As for areas of investment, these are electrical engineering, construction materials and the automotive industry. I really can’t be more specific, as that is a PR matter for each firm or CzechInvest when the given investors want to publicise their projects.
How do Czech companies become aware of interesting foreign investments that they could take advantage of?
For a range of companies this information can be timely when it appears in the newspaper. For other types of services, this is too late; it would be better to know about it a year in advance than to learn about it from the media, for example. Because foreign firms often conceal this, it is good to be a member of our association, which knows about such investments, though we cannot publicise them.
I SENSE A VERY PESSIMISTIC MOOD
Analysts insist that investments will decline in future. Do you also see this?
We have become caught up in the story and I don’t know how to describe what is happening. In the rest of the world several things happened with markets and investments, and in the Czech Republic something else happened, so more factors came together here. Mainly, our currency shifted, as in Poland, Slovakia and Hungary, and salaries grew markedly, which undoubtedly influenced investors in deciding whether to invest in the Czech Republic or not. Our typical competitors were previously Poland, Hungary and Slovakia.
In the case of simple, manual production, Romania started to be competitive. In terms of market attractiveness, it was Russia, though from the perspective of a foreign investor I don’t consider it a competitor. If a foreign investor speaks about Russia and the Czech Republic, this mostly concerns one investment in Russia and a second in Central Europe, where the competing countries that I mentioned are considered.
If an American investor wanted to build a new factory in the Czech Republic five years ago, a square metre would cost five hundred dollars; this summer a square metre cost a thousand dollars, while at the same time a Czech firm takes in crowns the same as it did five years ago. The investor then thinks again about whether or not to build here. But this was caused by speculative pressure on the Czech crown rather than by the impending financial crisis.
Even so, investments will decline because of the crisis…
The crisis is undoubtedly influencing investors’ thinking and this is perceptible in our business everywhere in Europe. A range of projects have been postponed or cancelled, or transferred to radically different destinations such as India, China or other countries. In the AFI, all firms feel this fully in the same way. At this time I sense a very pessimistic mood. At the end of September I would have said that nobody in the Czech Republic would allow the financial problems in America to affect us, but now I see the situation very darkly. Recently, at the announcement of the Business Property of the Year awards, I compared the crisis to the flood in Karlín. We knew that the water was coming, but we didn’t know how high it would get or how long it would paralyse life in the quarter. The flood washed unbelievable things out of basements and some building even collapsed. In spite of this, today Karlín is a nice neighbourhood where life is better than before.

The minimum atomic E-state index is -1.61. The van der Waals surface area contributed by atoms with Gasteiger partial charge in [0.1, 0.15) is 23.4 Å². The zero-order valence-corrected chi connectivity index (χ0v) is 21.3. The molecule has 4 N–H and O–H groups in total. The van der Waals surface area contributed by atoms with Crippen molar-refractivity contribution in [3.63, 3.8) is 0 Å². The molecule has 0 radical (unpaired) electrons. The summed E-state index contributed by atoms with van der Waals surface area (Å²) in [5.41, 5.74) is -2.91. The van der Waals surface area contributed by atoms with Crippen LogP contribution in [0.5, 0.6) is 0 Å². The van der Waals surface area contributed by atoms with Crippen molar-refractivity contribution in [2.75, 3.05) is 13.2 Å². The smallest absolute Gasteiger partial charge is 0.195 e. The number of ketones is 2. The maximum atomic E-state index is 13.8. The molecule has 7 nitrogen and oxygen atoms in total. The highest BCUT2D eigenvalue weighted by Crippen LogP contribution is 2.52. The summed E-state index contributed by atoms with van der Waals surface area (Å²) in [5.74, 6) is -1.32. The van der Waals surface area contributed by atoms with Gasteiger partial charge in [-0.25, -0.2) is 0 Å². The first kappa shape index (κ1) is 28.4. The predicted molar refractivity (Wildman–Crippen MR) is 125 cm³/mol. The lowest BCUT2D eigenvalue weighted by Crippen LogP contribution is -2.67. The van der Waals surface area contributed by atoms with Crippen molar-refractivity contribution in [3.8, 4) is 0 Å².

Then you see the crisis as a restorative process for the economy?
Every crisis contains the seed of something positive, but I definitely would not say that it’s a great thing to have an economic crisis, even if it eventually revitalises the economy, particularly where the Czech economy is concerned, because I think that the domestic banking system is in good shape. We got through those problems ten years ago.
But everything bad is good for something. Even under the current conditions, something can be salvaged from this situation. Investors that can rely on their own financial resources and whose investment preparations take two or three years think that there is no better time than now. For example, they can benefit from lower construction costs and cheaper technology.
CONDITIONS IN THE CZECH REPUBLIC HAVE IMPROVED FOR FOREIGN INVESTORS
Do foreign investors give priority to subsidiaries of foreign firms or does it not matter to them?
It’s a combination. For example, the French want to work with the French; for other nationalities, it doesn’t matter. A number of firms rely on references; I encountered an investor that was emphatically interested in local firms because of the need for good knowledge of the region, while cost was a secondary interest.
Could owners of domestic firms make the criticism that you greatly promote the interests of foreign firms, clearing a path for them and making things easier for them in the Czech Republic?
I would understand such criticism, because domestic firms can ask who is helping them. At the beginning of an investment it is necessary to go through a certain bureaucratic process connected with construction, founding a firm, hiring people, and this seems to me still very complicated in a range of cases. For both groups – Czech and incoming firms – it will be good if the process can be simplified; not to make life easier for a particular group, but to simplify it for everyone. If the rules are set up correctly and simply, then it is more positive for everyone.
Is the entry of foreign investors still as complicated as it was ten or fifteen years ago, or is the Czech environment now more accommodating?